Absent in the political analyses is the fact that our politics makes us reluctant brides and bridegrooms of the PNM or UNC. Whether one is or wants to be one or the other, it stereotypes IndoTrinidadians as affiliates of the UNC and Afro-Trinidadians as loyal to the PNM. Any aberration to this – non-IndoTrini support for UNC and non-Afro Trini support for PNM – is dubbed the ‘cross-over’ vote of the ‘mixed’ population and the ‘floating’ (‘intelligent’) vote that is looking for a third party to latch on to whether it takes them into government or not (implying too that intelligence does not characterize either the PNM or the UNC, and if there are such elements, they too are aberrations).
Those (third) political parties that have failed to win seats have also dismissed the population as racially-driven on this basis of our two-party mentality, with little studied attempts to seriously identify why they failed to make the political grade, or seriously analyse their failures to adequately identify with and reach out to the populace in a manner that can swing voters out of the traditional, unappetizing, offerings.
The simple reality is in the two-party system that has developed in T&T, one is almost forced (so much for democratic right) – to choose one of the two political offerings. The alternative is to abstain, and deny oneself the option of franchise – only an option if one does not subscribe to the right to vote as the ultimate power in a democracy.
The National Alliance for Reconstruction’s victory in 1986 seemed poised to break the two party mould. Riding on its all inclusive ticket of ‘one-love’, the NAR – a coalition government – promised to prove that how we vote can be how we party with its overwhelming sweep of 33-3 seats. Unfortunately, it collapsed unto itself before it could so do.
It’s the Constitution, stupid!
Various other analyses tell us that the culprit is the T&T Constitution and there is an indisputable need for Constitution reform, given evident flaws in T&T Constitutions past and present. Both the 1961 (Independence) Constitution and the 1976 (Republic) Constitution were clearly already obsolete from their inception, with their unworkable British import of the first-past-the-post/winner-take-all-model and evident failure as they disenfranchise large numbers of voters as occurred in the 1981, 2001, 2002 and 2007 general elections.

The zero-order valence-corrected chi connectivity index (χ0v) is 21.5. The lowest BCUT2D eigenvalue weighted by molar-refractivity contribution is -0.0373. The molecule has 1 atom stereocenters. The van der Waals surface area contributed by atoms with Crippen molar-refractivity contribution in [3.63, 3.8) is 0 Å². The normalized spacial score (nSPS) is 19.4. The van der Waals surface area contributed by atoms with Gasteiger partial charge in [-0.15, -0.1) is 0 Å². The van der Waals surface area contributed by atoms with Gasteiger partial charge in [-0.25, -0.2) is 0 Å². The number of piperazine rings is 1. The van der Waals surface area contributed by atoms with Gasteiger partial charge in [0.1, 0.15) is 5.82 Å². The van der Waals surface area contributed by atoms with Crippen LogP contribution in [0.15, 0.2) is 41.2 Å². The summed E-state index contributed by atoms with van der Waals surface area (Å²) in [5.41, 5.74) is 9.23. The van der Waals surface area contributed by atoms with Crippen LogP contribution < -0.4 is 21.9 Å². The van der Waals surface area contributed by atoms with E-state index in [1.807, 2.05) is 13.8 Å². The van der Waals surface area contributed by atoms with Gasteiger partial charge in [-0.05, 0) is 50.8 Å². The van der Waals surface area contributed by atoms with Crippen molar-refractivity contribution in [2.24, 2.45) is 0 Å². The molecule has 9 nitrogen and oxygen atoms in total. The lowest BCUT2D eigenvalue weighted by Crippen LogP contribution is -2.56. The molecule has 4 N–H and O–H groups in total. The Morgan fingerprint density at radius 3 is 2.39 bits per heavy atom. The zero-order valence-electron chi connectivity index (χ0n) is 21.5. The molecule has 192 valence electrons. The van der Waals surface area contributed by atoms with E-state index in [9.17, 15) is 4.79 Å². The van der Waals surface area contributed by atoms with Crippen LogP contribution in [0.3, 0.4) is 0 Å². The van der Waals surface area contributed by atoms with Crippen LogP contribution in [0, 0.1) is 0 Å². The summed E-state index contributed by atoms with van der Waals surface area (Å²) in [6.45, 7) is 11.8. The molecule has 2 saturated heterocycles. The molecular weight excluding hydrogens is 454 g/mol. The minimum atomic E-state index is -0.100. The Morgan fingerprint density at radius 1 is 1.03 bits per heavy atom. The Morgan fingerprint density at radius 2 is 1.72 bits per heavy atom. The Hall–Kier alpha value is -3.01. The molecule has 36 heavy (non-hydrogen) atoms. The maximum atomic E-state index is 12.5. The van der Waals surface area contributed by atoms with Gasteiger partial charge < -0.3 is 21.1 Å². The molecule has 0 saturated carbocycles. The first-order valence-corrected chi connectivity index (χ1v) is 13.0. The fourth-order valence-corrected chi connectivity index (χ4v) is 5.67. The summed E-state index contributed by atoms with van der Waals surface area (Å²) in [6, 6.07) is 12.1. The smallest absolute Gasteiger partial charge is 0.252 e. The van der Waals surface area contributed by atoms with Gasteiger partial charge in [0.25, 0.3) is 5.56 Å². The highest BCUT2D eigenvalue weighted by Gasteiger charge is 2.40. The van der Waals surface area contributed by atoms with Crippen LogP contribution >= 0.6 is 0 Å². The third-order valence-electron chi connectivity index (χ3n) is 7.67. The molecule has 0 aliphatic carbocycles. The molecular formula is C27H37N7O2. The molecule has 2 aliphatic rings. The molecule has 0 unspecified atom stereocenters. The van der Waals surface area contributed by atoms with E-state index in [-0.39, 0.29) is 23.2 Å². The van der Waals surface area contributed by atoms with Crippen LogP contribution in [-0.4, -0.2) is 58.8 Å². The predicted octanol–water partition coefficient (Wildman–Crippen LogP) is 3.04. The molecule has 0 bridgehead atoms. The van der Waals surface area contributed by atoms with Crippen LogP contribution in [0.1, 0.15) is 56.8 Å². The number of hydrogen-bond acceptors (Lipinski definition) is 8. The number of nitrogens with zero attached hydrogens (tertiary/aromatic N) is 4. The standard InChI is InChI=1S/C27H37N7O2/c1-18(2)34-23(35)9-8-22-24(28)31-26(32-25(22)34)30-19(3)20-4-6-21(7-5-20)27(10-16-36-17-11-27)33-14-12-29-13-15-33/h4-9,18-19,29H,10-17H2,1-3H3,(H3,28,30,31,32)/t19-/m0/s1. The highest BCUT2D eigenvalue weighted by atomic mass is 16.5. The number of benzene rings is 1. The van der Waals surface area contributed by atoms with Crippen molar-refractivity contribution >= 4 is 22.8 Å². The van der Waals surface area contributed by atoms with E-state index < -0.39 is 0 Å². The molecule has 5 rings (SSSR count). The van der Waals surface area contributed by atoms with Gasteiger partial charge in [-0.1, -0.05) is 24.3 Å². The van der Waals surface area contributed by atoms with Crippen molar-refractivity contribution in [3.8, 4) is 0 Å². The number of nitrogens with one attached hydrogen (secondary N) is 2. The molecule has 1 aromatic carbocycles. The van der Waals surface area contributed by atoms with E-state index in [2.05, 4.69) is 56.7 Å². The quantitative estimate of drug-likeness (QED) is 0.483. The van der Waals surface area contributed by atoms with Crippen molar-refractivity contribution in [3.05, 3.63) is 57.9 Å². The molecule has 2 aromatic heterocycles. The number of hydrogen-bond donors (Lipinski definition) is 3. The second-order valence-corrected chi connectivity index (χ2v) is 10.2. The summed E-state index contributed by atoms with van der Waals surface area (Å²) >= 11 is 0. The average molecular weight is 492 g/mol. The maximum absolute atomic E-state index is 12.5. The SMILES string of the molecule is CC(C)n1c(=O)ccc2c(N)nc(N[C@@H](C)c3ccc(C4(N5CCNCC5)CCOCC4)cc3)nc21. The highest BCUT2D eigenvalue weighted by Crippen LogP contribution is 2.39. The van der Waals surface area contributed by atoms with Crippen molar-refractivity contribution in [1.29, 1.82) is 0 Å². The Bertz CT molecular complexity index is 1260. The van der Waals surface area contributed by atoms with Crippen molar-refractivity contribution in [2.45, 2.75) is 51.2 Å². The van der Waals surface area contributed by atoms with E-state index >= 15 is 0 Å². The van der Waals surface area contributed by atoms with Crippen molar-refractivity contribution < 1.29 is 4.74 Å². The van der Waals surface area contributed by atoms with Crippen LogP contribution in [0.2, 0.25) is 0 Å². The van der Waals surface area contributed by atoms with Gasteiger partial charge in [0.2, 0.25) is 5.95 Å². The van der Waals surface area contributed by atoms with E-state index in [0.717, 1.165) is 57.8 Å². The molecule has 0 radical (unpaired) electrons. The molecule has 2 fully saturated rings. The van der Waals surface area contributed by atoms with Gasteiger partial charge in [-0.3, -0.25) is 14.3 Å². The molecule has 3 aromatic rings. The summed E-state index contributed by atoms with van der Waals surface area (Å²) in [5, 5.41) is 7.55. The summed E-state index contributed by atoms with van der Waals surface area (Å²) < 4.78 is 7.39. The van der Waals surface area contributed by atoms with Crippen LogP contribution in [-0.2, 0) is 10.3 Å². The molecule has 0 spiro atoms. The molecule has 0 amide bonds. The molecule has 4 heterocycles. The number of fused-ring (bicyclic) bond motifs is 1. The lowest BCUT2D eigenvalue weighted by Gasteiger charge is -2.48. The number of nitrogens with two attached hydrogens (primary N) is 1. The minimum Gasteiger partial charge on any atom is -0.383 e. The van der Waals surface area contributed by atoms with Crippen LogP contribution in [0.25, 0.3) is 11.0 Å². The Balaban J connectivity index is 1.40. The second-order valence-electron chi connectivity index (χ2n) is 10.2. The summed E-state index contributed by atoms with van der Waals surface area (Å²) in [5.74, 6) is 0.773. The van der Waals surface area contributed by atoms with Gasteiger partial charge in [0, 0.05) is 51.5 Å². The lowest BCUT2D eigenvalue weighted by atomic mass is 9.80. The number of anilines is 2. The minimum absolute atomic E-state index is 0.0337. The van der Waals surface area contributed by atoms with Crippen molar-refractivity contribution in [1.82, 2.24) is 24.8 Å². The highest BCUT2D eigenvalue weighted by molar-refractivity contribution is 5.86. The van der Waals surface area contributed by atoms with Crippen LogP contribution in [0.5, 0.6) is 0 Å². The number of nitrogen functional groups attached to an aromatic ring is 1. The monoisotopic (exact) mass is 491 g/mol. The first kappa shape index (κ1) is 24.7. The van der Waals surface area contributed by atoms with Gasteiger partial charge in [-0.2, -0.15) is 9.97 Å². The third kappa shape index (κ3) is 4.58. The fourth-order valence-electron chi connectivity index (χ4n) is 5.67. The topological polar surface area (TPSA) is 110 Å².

The alternative, proportional representation, which offers each party numbers of seats in parliament according to the proportion of votes they command, has received some attention, but, like first-past-the post, it upholds a party-based system that gives politicians divine status and places them at the centre of decision-making, which we have seen, with demands for a bottoms-up approach, itself cannot hold.
The Wooding (1971) and Hyatali (1974) Commissions set up to explore Constitutional reform, proposed another, a mixed system drawing from first past the post and proportional representative models. This has been rejected by the PNM’s Williams and Manning, though all – PNM and the Commissions – premised their arguments on our diversity which they define largely as ethnic diversity.
Manning put forward in 2006 a ‘working document’ on Constitutional Reform, drawn up primarily by a one-man Commission (former President Ellis Clarke) and after-the-fact staged some public ‘consultations’ – an approach interpreted as paying lip service to public opinion. His draft provided for an executive President as in the USA which would give even more executive powers to an already maximum leader of the first-past-the-post system, without correcting (but rather further emasculating) those instruments and institutions that provide checks and balances on such ‘Massa’ power. These include the judiciary and the legislature, and others as the Ombudsman, the Director of Public Prosecution, the Commissioner of Police, the magistracy, Commissions for Integrity, Judicial and Legal Services, Police Service, Public Service, Teaching Service etc. It also proposes to restrict the principle of Freedom of Expression (the the Media) by altering the Bill of Rights.
Another Constitution, drafted by the self-assigned 2006 Fairness Committee of four leaned on a further amalgamation – of the Manning model (though produced before Manning’s) supporting an Executive President, along with a mixed system of proportional representation and first-past-the-post as recommended by the Wooding and Hyatali Commissions.